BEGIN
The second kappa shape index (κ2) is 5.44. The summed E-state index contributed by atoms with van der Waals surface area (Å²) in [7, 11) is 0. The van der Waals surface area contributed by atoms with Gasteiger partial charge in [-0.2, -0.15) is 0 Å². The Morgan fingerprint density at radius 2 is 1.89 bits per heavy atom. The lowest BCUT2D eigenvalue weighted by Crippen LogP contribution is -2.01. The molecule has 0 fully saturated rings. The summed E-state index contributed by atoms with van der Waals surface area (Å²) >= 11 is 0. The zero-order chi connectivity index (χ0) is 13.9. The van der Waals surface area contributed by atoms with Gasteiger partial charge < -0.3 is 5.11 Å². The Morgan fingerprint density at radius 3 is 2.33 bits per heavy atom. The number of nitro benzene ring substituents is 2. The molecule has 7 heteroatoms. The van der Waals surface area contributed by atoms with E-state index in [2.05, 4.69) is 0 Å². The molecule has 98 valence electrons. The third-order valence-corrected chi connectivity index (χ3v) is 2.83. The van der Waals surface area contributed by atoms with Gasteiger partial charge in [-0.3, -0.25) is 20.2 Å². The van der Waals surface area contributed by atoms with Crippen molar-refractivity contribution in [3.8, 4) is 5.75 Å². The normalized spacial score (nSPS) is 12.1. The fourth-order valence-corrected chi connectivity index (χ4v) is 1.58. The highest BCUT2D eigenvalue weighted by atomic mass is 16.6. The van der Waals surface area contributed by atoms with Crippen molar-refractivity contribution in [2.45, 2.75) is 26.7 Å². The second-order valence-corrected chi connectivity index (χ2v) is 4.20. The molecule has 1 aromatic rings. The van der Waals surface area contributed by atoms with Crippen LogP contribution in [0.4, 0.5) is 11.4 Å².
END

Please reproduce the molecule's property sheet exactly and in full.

The second kappa shape index (κ2) is 5.44. The summed E-state index contributed by atoms with van der Waals surface area (Å²) in [7, 11) is 0. The van der Waals surface area contributed by atoms with Gasteiger partial charge in [-0.2, -0.15) is 0 Å². The Morgan fingerprint density at radius 2 is 1.89 bits per heavy atom. The lowest BCUT2D eigenvalue weighted by Crippen LogP contribution is -2.01. The molecule has 0 fully saturated rings. The summed E-state index contributed by atoms with van der Waals surface area (Å²) >= 11 is 0. The zero-order chi connectivity index (χ0) is 13.9. The van der Waals surface area contributed by atoms with Gasteiger partial charge < -0.3 is 5.11 Å². The Morgan fingerprint density at radius 3 is 2.33 bits per heavy atom. The number of nitro benzene ring substituents is 2. The molecule has 7 heteroatoms. The van der Waals surface area contributed by atoms with E-state index in [2.05, 4.69) is 0 Å². The molecule has 98 valence electrons. The third-order valence-corrected chi connectivity index (χ3v) is 2.83. The van der Waals surface area contributed by atoms with Gasteiger partial charge in [-0.3, -0.25) is 20.2 Å². The van der Waals surface area contributed by atoms with Crippen molar-refractivity contribution in [3.8, 4) is 5.75 Å². The normalized spacial score (nSPS) is 12.1. The fourth-order valence-corrected chi connectivity index (χ4v) is 1.58. The highest BCUT2D eigenvalue weighted by atomic mass is 16.6. The van der Waals surface area contributed by atoms with Crippen molar-refractivity contribution in [2.45, 2.75) is 26.7 Å². The second-order valence-corrected chi connectivity index (χ2v) is 4.20. The molecule has 1 aromatic rings. The van der Waals surface area contributed by atoms with Crippen LogP contribution in [0.4, 0.5) is 11.4 Å².